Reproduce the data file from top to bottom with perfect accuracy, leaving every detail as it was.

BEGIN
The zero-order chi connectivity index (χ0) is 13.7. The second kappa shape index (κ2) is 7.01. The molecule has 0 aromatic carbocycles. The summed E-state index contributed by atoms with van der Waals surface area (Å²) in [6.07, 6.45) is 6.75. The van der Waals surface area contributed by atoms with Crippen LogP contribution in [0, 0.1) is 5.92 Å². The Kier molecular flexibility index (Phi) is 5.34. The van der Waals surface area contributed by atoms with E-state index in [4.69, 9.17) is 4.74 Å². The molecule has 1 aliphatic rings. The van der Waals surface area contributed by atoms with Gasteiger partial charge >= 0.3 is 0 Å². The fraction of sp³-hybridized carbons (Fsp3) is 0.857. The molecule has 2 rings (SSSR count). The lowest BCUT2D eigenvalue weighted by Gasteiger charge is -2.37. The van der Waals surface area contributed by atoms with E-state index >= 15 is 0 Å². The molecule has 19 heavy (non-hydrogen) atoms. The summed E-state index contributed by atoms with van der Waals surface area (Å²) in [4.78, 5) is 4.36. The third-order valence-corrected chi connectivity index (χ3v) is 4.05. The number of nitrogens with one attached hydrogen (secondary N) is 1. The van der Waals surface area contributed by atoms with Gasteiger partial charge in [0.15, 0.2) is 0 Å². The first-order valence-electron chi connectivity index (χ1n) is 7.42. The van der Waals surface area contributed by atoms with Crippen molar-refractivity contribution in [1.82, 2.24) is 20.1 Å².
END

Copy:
The zero-order chi connectivity index (χ0) is 13.7. The second kappa shape index (κ2) is 7.01. The molecule has 0 aromatic carbocycles. The summed E-state index contributed by atoms with van der Waals surface area (Å²) in [6.07, 6.45) is 6.75. The van der Waals surface area contributed by atoms with Crippen LogP contribution in [0, 0.1) is 5.92 Å². The Kier molecular flexibility index (Phi) is 5.34. The van der Waals surface area contributed by atoms with E-state index in [4.69, 9.17) is 4.74 Å². The molecule has 1 aliphatic rings. The van der Waals surface area contributed by atoms with Gasteiger partial charge >= 0.3 is 0 Å². The fraction of sp³-hybridized carbons (Fsp3) is 0.857. The molecule has 2 rings (SSSR count). The lowest BCUT2D eigenvalue weighted by Gasteiger charge is -2.37. The van der Waals surface area contributed by atoms with E-state index >= 15 is 0 Å². The molecule has 19 heavy (non-hydrogen) atoms. The summed E-state index contributed by atoms with van der Waals surface area (Å²) in [4.78, 5) is 4.36. The third-order valence-corrected chi connectivity index (χ3v) is 4.05. The number of nitrogens with one attached hydrogen (secondary N) is 1. The van der Waals surface area contributed by atoms with Gasteiger partial charge in [0.15, 0.2) is 0 Å². The first-order valence-electron chi connectivity index (χ1n) is 7.42. The van der Waals surface area contributed by atoms with Crippen molar-refractivity contribution in [1.82, 2.24) is 20.1 Å².